There’s a bit of a Catch 22 when it comes to applying for a credit card limit increase: A higher limit can boost your credit score, but asking for an increase can also hurt your credit score, temporarily. And if the lender rejects your request? You just dinged your credit score for no reason—which can be literally the opposite of what you were trying to do in the first place. Here’s how to ensure that you’ll be approved for a limit increase before you apply.
Wait, how does a credit limit increase improve my credit score?
Credit bureaus base 30% of your credit score on your credit utilization ratio, which is a measure of how much available credit you don’t use (the less you use, the better). By requesting a higher credit limit, you can easily boost your score, which, in turn, makes it easier to qualify for loans.
To request a credit limit increase, contact your lender, either online or by phone (using the number on the back of your card). The downside is that the process often involves a hard inquiry on your credit, which can knock your credit down by about 5 points, usually for a few months.
How do I know whether I’ll qualify for a credit limit increase?
Unfortunately, lenders are a bit vague about whether you’ll qualify. However, there are ways to improve your chances of getting a limit increase:
- Your income or credit score has recently increased: If you’re making more money or have better credit than when you first applied for the card, that’s often all you need to get an increase.
- Know your financial situation (and be accurate): Your lender may want to know information like your total annual income, employment status, and monthly mortgage or rent payment. In some cases, they will verify this before approving the increase, so make sure the information you provide is accurate.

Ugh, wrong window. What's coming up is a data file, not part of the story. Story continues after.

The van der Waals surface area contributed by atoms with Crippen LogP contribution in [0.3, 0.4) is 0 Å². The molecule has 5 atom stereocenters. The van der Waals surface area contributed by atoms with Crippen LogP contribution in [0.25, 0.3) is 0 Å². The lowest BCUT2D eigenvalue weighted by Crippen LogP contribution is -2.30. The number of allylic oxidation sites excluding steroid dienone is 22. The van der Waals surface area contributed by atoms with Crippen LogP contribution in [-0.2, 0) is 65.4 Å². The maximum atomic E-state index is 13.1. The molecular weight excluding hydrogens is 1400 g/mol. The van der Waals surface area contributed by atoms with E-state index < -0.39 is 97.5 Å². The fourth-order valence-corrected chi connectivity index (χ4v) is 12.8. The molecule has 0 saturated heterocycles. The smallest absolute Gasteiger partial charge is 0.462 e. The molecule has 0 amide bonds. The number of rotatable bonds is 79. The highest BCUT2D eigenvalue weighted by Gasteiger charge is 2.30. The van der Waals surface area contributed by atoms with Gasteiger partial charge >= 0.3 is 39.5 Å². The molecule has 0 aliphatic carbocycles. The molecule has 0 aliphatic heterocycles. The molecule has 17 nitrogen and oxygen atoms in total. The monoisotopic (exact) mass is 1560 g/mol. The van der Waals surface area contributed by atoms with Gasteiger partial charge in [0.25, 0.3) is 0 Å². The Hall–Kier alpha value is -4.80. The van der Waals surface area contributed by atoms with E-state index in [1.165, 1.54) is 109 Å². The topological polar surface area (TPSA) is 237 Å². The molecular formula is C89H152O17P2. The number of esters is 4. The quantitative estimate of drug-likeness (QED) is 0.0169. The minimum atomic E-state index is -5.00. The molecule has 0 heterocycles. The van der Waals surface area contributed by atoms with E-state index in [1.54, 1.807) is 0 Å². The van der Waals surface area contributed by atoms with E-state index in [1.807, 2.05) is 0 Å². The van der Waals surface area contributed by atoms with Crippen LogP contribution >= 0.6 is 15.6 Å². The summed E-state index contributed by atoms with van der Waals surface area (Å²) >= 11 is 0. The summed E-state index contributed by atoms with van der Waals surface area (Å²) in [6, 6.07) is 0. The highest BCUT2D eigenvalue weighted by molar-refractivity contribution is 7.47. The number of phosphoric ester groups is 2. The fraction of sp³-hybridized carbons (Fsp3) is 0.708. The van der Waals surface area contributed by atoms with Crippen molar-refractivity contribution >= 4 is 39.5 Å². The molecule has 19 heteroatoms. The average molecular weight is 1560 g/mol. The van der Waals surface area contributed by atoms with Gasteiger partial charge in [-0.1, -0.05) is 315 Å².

- Don’t get greedy: A common rule of thumb is to ask for a 10 to 25 percent increase to your credit limit.
- You have been paying off your monthly balance on time: You’ll want at least a few months of consistent repayments to seem like a trustworthy borrower.
- Apply when your credit utilization is already low: You don’t want to seem desperate for more debt than you already have, so try to keep your debt usage to less than 30% when you apply.
- Time your request strategically: A hard inquiry will only damage your credit score for a few months, but that could still hurt your ability to qualify for loans with favorable interest rates. Therefore, consider holding off on a credit limit increase if you’re planning to finance a big purchase, like a home or a car. Also, don’t apply for a lot of loans and credit cards all at once, as that can be a red flag for lenders.
You can also ask if there’s a hard inquiry with your request—some requests only require a soft inquiry into your credit, which means they won’t hurt your credit score at all.